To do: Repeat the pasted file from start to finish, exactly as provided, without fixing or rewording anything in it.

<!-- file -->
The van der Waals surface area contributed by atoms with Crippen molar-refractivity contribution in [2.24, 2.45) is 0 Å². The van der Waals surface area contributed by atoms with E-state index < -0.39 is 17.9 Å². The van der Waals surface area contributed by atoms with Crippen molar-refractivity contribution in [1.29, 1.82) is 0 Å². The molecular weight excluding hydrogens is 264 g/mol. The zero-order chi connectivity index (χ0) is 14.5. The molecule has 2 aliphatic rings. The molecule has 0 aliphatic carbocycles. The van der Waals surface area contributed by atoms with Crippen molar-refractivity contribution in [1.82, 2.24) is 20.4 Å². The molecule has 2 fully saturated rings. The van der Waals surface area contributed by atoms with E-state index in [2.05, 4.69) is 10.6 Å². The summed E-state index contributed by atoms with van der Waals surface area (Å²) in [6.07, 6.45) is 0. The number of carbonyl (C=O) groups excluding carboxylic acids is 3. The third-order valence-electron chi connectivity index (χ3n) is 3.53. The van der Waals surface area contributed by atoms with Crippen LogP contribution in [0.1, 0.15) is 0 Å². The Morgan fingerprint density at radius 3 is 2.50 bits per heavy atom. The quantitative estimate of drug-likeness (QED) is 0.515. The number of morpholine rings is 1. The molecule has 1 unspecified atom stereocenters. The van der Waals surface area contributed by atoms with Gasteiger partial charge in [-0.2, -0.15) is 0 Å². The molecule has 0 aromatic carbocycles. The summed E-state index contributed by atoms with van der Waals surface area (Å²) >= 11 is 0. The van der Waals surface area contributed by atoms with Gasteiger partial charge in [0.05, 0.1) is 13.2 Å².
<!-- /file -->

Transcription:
The van der Waals surface area contributed by atoms with Crippen molar-refractivity contribution in [2.24, 2.45) is 0 Å². The van der Waals surface area contributed by atoms with E-state index < -0.39 is 17.9 Å². The van der Waals surface area contributed by atoms with Crippen molar-refractivity contribution in [1.29, 1.82) is 0 Å². The molecular weight excluding hydrogens is 264 g/mol. The zero-order chi connectivity index (χ0) is 14.5. The molecule has 2 aliphatic rings. The molecule has 0 aliphatic carbocycles. The van der Waals surface area contributed by atoms with Crippen molar-refractivity contribution in [1.82, 2.24) is 20.4 Å². The molecule has 2 fully saturated rings. The van der Waals surface area contributed by atoms with E-state index in [2.05, 4.69) is 10.6 Å². The summed E-state index contributed by atoms with van der Waals surface area (Å²) in [6.07, 6.45) is 0. The number of carbonyl (C=O) groups excluding carboxylic acids is 3. The third-order valence-electron chi connectivity index (χ3n) is 3.53. The van der Waals surface area contributed by atoms with Crippen LogP contribution in [0.1, 0.15) is 0 Å². The Morgan fingerprint density at radius 3 is 2.50 bits per heavy atom. The quantitative estimate of drug-likeness (QED) is 0.515. The number of morpholine rings is 1. The molecule has 1 unspecified atom stereocenters. The van der Waals surface area contributed by atoms with Gasteiger partial charge in [-0.2, -0.15) is 0 Å². The molecule has 0 aromatic carbocycles. The summed E-state index contributed by atoms with van der Waals surface area (Å²) >= 11 is 0. The van der Waals surface area contributed by atoms with Gasteiger partial charge in [0.05, 0.1) is 13.2 Å².